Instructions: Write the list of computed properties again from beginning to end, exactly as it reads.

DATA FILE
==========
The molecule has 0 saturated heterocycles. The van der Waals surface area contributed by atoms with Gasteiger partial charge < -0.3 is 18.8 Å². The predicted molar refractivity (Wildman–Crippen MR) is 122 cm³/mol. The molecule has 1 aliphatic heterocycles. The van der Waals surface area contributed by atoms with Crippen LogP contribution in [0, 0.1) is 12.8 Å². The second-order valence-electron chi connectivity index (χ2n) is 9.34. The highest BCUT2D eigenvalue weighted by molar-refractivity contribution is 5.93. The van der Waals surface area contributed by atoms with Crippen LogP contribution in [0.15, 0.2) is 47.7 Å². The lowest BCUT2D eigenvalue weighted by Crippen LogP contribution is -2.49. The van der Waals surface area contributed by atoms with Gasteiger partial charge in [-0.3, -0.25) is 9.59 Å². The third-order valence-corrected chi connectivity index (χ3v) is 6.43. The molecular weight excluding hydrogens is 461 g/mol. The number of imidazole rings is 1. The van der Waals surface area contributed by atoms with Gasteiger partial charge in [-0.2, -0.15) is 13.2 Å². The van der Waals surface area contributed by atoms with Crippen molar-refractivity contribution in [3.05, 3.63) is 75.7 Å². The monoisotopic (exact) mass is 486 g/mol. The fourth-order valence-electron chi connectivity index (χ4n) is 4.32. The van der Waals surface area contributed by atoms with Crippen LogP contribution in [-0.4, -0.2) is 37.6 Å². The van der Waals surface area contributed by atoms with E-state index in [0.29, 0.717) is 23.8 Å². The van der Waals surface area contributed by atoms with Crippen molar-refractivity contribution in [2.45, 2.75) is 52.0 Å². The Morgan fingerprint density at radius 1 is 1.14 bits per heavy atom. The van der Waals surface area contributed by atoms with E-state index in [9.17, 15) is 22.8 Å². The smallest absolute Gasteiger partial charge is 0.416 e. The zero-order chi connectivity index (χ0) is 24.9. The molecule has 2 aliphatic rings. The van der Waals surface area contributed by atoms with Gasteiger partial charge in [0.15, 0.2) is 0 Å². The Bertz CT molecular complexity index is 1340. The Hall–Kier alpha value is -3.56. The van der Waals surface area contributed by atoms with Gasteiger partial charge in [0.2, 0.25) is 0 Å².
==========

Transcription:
The molecule has 0 saturated heterocycles. The van der Waals surface area contributed by atoms with Gasteiger partial charge < -0.3 is 18.8 Å². The predicted molar refractivity (Wildman–Crippen MR) is 122 cm³/mol. The molecule has 1 aliphatic heterocycles. The van der Waals surface area contributed by atoms with Crippen LogP contribution in [0, 0.1) is 12.8 Å². The second-order valence-electron chi connectivity index (χ2n) is 9.34. The highest BCUT2D eigenvalue weighted by molar-refractivity contribution is 5.93. The van der Waals surface area contributed by atoms with Crippen LogP contribution in [0.15, 0.2) is 47.7 Å². The lowest BCUT2D eigenvalue weighted by Crippen LogP contribution is -2.49. The van der Waals surface area contributed by atoms with Gasteiger partial charge in [-0.3, -0.25) is 9.59 Å². The third-order valence-corrected chi connectivity index (χ3v) is 6.43. The molecular weight excluding hydrogens is 461 g/mol. The number of imidazole rings is 1. The van der Waals surface area contributed by atoms with Gasteiger partial charge in [-0.2, -0.15) is 13.2 Å². The van der Waals surface area contributed by atoms with Crippen molar-refractivity contribution in [3.05, 3.63) is 75.7 Å². The monoisotopic (exact) mass is 486 g/mol. The fourth-order valence-electron chi connectivity index (χ4n) is 4.32. The van der Waals surface area contributed by atoms with Crippen LogP contribution in [-0.4, -0.2) is 37.6 Å². The van der Waals surface area contributed by atoms with E-state index in [0.29, 0.717) is 23.8 Å². The van der Waals surface area contributed by atoms with Crippen molar-refractivity contribution in [2.45, 2.75) is 52.0 Å². The Morgan fingerprint density at radius 1 is 1.14 bits per heavy atom. The van der Waals surface area contributed by atoms with E-state index in [9.17, 15) is 22.8 Å². The smallest absolute Gasteiger partial charge is 0.416 e. The zero-order chi connectivity index (χ0) is 24.9. The molecule has 2 aliphatic rings. The van der Waals surface area contributed by atoms with Gasteiger partial charge in [0.15, 0.2) is 0 Å². The Bertz CT molecular complexity index is 1340. The Hall–Kier alpha value is -3.56. The van der Waals surface area contributed by atoms with Gasteiger partial charge in [0.2, 0.25) is 0 Å².